After attending a recent protest vigil outside a rural Illinois jail housing asylum seekers and other aliens awaiting adjudication, a question occurred to me.
What did these people ever do to us?
More and more, we’re treating them like criminals, guilty of wanting to come here and hang out with us.
They must be terrible people.
So I sat down to remember, in my long road of life, whether someone like this had ever done anything bad to me, in particular. I thought of all the things that have happened, and who did them.
A couple of crackheads beat me with sticks on Farwell Avenue once. But they were born here.
I was burglarized a few times, but the only time I ever knew who did it, it was an American ex-roommate.
I was on a train wreck that killed two people and injured hundreds more, including me. Everybody involved was an American.
I got laid off from a job after 28 faithful years. The decision was not made by illegal aliens.
I thought of the doctors who misdiagnosed my relatives, resulting in their suffering and premature deaths. I remembered the many politicians who betrayed my trust. I remember the kid who shot at me when I was little, and the boy who stabbed me. The kids who rolled me on the way home from the tavern. All raised under the red, white and blue.
The gent who evicted me even though I had never missed a month. The guy who hit my kid with a car and took off.
All citizens, I’m afraid. So were all the con men and women I’ve tried to avoid. All the bookies and gyp joint operators, boosters and porch climbers, gun runners and drug dealers, too.
But finally, I thought of one who might not be. A friend of mine was driving my car when it was hit and totaled by somebody without insurance. The young driver showed an ID with a Spanish-sounding name and a home address of 5950 N. California Ave. in Chicago, and a cop let him go.
Of course, he was never seen again. That’s the address of Mather High School.
Now, I just assumed that the kid was illegal, because of the ID. But he might have been a citizen. We’ll never know, because of a police officer who didn’t care enough to check anything at all.
A police officer from America.
Another American cop, Kankakee County Sheriff Mike Downey, didn’t care enough to call me back to tell me why he thinks it’s been a good idea to keep an average of about 175 people — people either trying to get into the United States or trying to stay here — in his jail for the last couple of years.
“It’s because the federal government pays $1 million a month,” said Daniel Aumiller, an activist with Connect Kankakee, an organization assembled just to protest the practice. “This is not the way (for Kankakee County) to raise money. This is not economic development.”
Downey has also tried to expand the jail just so he can be of more service to ICE.
Aumiller was the first person I met when I got to the Kankakee jail to watch the Aug. 11 vigil, which had been organized by Chicago-area Jewish groups.
I had ridden there in an SUV driven by Rabbi Bruce Elder of Congregation Hakafa, on Chicago’s North Shore, with congregation president Nancy Goodman, her husband Lee, and members Steve Greenberg and Allison Davis. Eight more members arrived in other cars, part of a gathering of over 200 Jews and non-Jews who camped for a while between the jail building and a soybean field.
Some of the members, led by the rabbi and Lee Goodman, had traveled several times to Texas and Florida, to make their presence felt outside the more notorious camps for asylum-seekers there, including those for children. Lately, they’ve been turning their attention to their home state, where at least four jails are said to be incarcerating adults in exchange for stipends from the feds.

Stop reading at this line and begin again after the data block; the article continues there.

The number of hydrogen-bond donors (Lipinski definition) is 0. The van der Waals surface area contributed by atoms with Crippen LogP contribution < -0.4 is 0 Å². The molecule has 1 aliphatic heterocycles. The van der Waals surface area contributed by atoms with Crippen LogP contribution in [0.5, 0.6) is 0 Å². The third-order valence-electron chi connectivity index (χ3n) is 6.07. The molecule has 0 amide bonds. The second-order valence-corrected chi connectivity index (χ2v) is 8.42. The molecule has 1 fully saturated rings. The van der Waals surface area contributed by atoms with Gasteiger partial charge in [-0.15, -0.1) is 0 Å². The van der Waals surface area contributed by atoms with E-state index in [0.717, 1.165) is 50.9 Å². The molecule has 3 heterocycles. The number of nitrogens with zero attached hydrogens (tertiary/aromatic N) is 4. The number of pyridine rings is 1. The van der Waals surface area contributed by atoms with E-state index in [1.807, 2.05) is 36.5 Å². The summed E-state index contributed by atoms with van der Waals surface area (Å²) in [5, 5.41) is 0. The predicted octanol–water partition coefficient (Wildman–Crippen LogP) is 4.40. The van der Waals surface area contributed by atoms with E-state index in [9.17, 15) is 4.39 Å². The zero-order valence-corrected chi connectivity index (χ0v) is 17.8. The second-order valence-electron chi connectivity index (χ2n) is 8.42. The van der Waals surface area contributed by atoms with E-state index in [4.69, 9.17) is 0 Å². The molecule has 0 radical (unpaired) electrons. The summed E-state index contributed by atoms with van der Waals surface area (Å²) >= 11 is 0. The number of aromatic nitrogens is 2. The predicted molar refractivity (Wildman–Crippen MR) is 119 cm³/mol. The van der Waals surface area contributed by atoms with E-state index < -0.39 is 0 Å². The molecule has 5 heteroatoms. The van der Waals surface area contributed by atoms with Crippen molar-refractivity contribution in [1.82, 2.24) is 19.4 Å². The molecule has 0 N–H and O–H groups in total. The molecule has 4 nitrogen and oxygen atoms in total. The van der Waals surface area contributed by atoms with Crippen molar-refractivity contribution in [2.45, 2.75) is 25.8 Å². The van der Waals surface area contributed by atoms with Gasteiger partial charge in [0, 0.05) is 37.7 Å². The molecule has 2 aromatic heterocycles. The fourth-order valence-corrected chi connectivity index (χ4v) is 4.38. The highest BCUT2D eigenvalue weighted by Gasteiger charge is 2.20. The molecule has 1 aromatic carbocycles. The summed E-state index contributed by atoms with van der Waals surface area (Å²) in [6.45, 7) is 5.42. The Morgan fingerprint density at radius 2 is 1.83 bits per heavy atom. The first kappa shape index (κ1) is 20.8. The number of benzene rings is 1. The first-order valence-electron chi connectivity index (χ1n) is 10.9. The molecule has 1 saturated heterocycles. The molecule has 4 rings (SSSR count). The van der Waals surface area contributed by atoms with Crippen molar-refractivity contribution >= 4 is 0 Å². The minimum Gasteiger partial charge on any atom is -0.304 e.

Many of the adults’ cases, I heard from the assemblage in Kankakee, are decided while they are not present, but watching on video. Some never get any hearing. In general, they’re not entitled to representation.
“They’re flaunting our laws and Constitution,” Elder said.
An odd form of justice is practiced in immigration courts, where it sometimes feels as if the accused are guilty until proven otherwise.
The guarantees of due process and equal justice are granted to “people” by the U.S. Constitution, not just citizens. But nowadays, not all people are treated the same.
During the vigil, Brother Michael Gosch, of the Viator House of Hospitality, a Roman Catholic home for young immigrant men seeking asylum, told the story of a young man fleeing Al Shabaab terrorists who arrived in the United States alone and friendless.
“Abe came from East Africa,” he said. “He left home at 16. And when he arrived here, he went into a youth shelter, and because he did not have a birth certificate that could be authenticated, ICE came and age-redetermined him by scanning his jaw.
“And because the result indicated that perhaps he could be 18, at age 16 he was sent to adult detention, where he was for two years and seven months.” At that point, finally, an interested couple found him a lawyer, who helped him get out of the Kenosha County Jail.
Gosch told several other stories. One gay youth from Central America said he left home “because they kill people like me.” Another was raped by a politically powerful man, who promised death to his family because he had dared to press charges.
“All of them left home,” Gosch said. “They left their friends. They left their family, they left everything that they knew. They left their culture. They left their language. Not because they wanted to, but because they felt they had no choice.”
There are so many people who are deserving of being incarcerated in our jails, and so many people who are deserving of our support and respect. It’s about time we learned which are which.